Forest industry in Finland
|Modern paper and pulp
factories operate with
integrated approach using
industrial by-products (waste
liquors and waste wood such
as black liquor, bark, sawdust
and process waste and
recycled wood) for the
production of heat and
energy. Nowadays it is aimed
also to produce biofuels and
other products based on
wooden fibre. The factories
have also established the
closed loop water recycling,
where waste water used in
production is thoroughly
cleaned and reused.
The industrial use of forests for sawn timber and paper products
began in the late 19th century. In 2010, forestry and the forest industry contributed about 5% of the GDP. Relative to
its size, Finland is more dependent on forests and the forest industry
than any other country in the world. As a consequence,
Finland has accumulated an expertise in forestry and industrial
manufacturing of forest products that is unique in Europe. For
instance, the majority of Europe’s paper industry engineers are
trained in Finland, as are a considerable number of harvester
drivers proficient in the Nordic CTL harvesting system.
The pressures of internationalisation, a reorientation of production
in the pulp and paper industry and an extensive need for
new investments triggered an intense process of change in the
field of forest industry in the early 1980s. Through acquisitions
and mergers, this led to the creation of huge international forest
industry corporations, some of them among the largest in the
world. The three largest corporations account for more than 90%
of all production in the paper and pulp industry between them;
two decades ago, the corresponding figure was about 35%.
The worldwide recession and the decline in the demand for
paper products in industrialised countries have led to a cut
of almost 20% in pulp and paper industry production capacity
in Finland since 2008. At the same time, the gross value of
the forest industry’s output dropped to about EUR 16 billion.
But whatever the economic situation, the forest sector is a key
player in promoting sustainable development in Finland. Indeed,
the ongoing structural change in the forest industry focuses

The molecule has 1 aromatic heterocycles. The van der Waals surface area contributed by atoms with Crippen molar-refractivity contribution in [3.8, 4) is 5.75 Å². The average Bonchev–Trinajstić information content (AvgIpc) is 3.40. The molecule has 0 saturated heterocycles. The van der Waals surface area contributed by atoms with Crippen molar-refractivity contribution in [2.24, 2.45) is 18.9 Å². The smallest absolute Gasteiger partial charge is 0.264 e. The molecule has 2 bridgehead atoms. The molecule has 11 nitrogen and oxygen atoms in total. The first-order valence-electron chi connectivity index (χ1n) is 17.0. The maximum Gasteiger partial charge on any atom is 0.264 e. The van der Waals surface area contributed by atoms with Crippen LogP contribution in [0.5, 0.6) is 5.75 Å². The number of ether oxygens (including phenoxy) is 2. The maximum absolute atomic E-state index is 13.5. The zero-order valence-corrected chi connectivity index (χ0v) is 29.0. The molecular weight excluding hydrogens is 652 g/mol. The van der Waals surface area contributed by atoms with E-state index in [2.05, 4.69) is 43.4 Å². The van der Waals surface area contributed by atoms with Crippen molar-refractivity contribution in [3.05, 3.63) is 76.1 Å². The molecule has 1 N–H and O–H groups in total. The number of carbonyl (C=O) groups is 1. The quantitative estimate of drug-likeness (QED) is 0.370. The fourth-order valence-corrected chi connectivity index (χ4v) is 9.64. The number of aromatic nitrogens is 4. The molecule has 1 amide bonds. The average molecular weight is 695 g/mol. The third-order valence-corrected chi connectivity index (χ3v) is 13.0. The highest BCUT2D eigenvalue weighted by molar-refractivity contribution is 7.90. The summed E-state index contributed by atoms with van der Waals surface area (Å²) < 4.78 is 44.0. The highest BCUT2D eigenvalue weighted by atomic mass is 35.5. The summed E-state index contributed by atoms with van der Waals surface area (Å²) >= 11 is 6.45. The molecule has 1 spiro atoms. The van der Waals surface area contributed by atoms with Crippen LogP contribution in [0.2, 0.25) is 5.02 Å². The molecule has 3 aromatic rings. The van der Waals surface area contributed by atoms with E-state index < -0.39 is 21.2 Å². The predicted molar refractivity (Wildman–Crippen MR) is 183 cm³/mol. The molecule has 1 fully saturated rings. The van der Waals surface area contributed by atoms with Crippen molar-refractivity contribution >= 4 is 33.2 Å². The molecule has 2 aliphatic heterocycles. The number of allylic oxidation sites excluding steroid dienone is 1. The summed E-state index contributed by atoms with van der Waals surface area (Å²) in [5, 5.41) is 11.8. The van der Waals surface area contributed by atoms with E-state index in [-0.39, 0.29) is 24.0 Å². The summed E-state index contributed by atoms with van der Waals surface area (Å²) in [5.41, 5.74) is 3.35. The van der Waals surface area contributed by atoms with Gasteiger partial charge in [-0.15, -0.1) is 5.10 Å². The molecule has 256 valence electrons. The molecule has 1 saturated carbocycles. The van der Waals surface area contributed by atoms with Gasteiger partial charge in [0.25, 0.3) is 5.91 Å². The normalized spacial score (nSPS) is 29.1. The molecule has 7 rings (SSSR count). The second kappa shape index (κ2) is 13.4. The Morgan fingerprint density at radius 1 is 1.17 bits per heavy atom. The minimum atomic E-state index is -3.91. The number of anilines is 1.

not only on improving existing products but also on developing
new bioproducts and energy solutions based on forest
resources and wood. In the wood product industry, the use of
wood in construction in particular is expected to be a significant
growth area, since wood is a low-energy, renewable construction
material throughout its life cycle while providing long-term
Most of the products of the Finnish forest industries are exported.
The most important market is the European Union. Exports
there account for nearly 70% of the total exports of the sector.
The major export countries are Germany, the UK, the USA,
France and Spain.
A hundred years ago, forest industry products accounted for
no less than 80% of Finland’s total exports of goods; today,
the figure is slightly about 20%. Products of the pulp and paper
industries account for about three fourths of the exports of
all products of the forest industry, while the percentage woodproducts
industries is about 25%.
Owing to new technology and advanced production processes,
the forest industry’s discharges into water and emissions into
air have been considerably reduced in the last 20 years, even
though the volume of production has multiplied many times
over during the same period. The emphasis on environmental
factors has gradually shifted towards product life cycle issues,
efficient use of natural resources, recycling and use of renewable
energy. For instance, 70% of the paper used in Finland is
recycled, which is a considerable achievement even in an international
context, considering the low population density of the
country: globally, the average recycling percentage for paper is
40% to 45%.